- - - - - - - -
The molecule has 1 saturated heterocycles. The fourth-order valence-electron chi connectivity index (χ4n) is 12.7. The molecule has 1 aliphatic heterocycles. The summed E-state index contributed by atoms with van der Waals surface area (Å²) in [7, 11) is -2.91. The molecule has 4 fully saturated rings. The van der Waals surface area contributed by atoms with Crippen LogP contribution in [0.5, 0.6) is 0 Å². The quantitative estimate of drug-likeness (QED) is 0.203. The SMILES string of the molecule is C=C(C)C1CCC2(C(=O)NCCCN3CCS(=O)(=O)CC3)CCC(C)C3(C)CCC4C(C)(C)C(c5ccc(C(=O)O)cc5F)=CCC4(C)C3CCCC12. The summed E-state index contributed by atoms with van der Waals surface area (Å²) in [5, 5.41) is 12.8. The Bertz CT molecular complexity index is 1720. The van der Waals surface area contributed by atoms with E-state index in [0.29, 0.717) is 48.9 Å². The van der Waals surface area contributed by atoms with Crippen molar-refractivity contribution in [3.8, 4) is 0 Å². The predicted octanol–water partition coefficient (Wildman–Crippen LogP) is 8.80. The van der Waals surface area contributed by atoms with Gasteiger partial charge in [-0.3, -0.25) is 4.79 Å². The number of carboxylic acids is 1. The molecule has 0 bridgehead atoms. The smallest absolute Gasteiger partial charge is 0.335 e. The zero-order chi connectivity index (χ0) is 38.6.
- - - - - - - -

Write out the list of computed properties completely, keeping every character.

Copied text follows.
The molecule has 1 saturated heterocycles. The fourth-order valence-electron chi connectivity index (χ4n) is 12.7. The molecule has 1 aliphatic heterocycles. The summed E-state index contributed by atoms with van der Waals surface area (Å²) in [7, 11) is -2.91. The molecule has 4 fully saturated rings. The van der Waals surface area contributed by atoms with Crippen LogP contribution in [0.5, 0.6) is 0 Å². The quantitative estimate of drug-likeness (QED) is 0.203. The SMILES string of the molecule is C=C(C)C1CCC2(C(=O)NCCCN3CCS(=O)(=O)CC3)CCC(C)C3(C)CCC4C(C)(C)C(c5ccc(C(=O)O)cc5F)=CCC4(C)C3CCCC12. The summed E-state index contributed by atoms with van der Waals surface area (Å²) in [5, 5.41) is 12.8. The Bertz CT molecular complexity index is 1720. The van der Waals surface area contributed by atoms with E-state index in [0.29, 0.717) is 48.9 Å². The van der Waals surface area contributed by atoms with Crippen molar-refractivity contribution in [3.8, 4) is 0 Å². The predicted octanol–water partition coefficient (Wildman–Crippen LogP) is 8.80. The van der Waals surface area contributed by atoms with Gasteiger partial charge in [-0.3, -0.25) is 4.79 Å². The number of carboxylic acids is 1. The molecule has 0 bridgehead atoms. The smallest absolute Gasteiger partial charge is 0.335 e. The zero-order chi connectivity index (χ0) is 38.6.